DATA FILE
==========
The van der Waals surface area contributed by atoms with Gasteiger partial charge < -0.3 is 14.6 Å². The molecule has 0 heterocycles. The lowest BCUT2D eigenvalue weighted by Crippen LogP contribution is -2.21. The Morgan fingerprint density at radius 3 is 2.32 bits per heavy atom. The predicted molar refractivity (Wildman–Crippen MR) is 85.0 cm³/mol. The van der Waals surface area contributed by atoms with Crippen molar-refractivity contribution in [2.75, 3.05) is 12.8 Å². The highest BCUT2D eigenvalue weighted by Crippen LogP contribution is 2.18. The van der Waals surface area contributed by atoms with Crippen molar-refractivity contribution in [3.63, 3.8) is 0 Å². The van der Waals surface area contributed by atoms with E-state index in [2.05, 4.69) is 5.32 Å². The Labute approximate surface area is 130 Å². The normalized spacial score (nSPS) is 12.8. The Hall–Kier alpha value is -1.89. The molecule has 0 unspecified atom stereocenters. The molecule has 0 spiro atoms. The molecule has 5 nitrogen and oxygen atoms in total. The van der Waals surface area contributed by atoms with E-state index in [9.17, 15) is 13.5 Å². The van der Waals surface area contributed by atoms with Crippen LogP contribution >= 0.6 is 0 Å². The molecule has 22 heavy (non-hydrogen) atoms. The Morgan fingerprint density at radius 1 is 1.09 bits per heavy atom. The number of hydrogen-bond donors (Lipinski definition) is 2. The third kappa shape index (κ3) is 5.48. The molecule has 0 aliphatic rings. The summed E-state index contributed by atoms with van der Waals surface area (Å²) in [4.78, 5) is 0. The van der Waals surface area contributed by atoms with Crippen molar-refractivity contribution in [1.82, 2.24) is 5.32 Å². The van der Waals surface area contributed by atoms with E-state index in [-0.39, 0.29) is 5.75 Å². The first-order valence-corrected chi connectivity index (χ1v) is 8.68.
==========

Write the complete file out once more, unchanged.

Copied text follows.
The van der Waals surface area contributed by atoms with Gasteiger partial charge < -0.3 is 14.6 Å². The molecule has 0 heterocycles. The lowest BCUT2D eigenvalue weighted by Crippen LogP contribution is -2.21. The Morgan fingerprint density at radius 3 is 2.32 bits per heavy atom. The predicted molar refractivity (Wildman–Crippen MR) is 85.0 cm³/mol. The van der Waals surface area contributed by atoms with Crippen molar-refractivity contribution in [2.75, 3.05) is 12.8 Å². The highest BCUT2D eigenvalue weighted by Crippen LogP contribution is 2.18. The van der Waals surface area contributed by atoms with Crippen molar-refractivity contribution in [3.63, 3.8) is 0 Å². The van der Waals surface area contributed by atoms with E-state index in [2.05, 4.69) is 5.32 Å². The Labute approximate surface area is 130 Å². The normalized spacial score (nSPS) is 12.8. The Hall–Kier alpha value is -1.89. The molecule has 0 unspecified atom stereocenters. The molecule has 0 spiro atoms. The molecule has 5 nitrogen and oxygen atoms in total. The van der Waals surface area contributed by atoms with E-state index in [9.17, 15) is 13.5 Å². The van der Waals surface area contributed by atoms with Crippen LogP contribution >= 0.6 is 0 Å². The molecule has 22 heavy (non-hydrogen) atoms. The Morgan fingerprint density at radius 1 is 1.09 bits per heavy atom. The number of hydrogen-bond donors (Lipinski definition) is 2. The third kappa shape index (κ3) is 5.48. The molecule has 0 aliphatic rings. The summed E-state index contributed by atoms with van der Waals surface area (Å²) in [4.78, 5) is 0. The van der Waals surface area contributed by atoms with Crippen molar-refractivity contribution in [1.82, 2.24) is 5.32 Å². The van der Waals surface area contributed by atoms with E-state index in [-0.39, 0.29) is 5.75 Å². The first-order valence-corrected chi connectivity index (χ1v) is 8.68.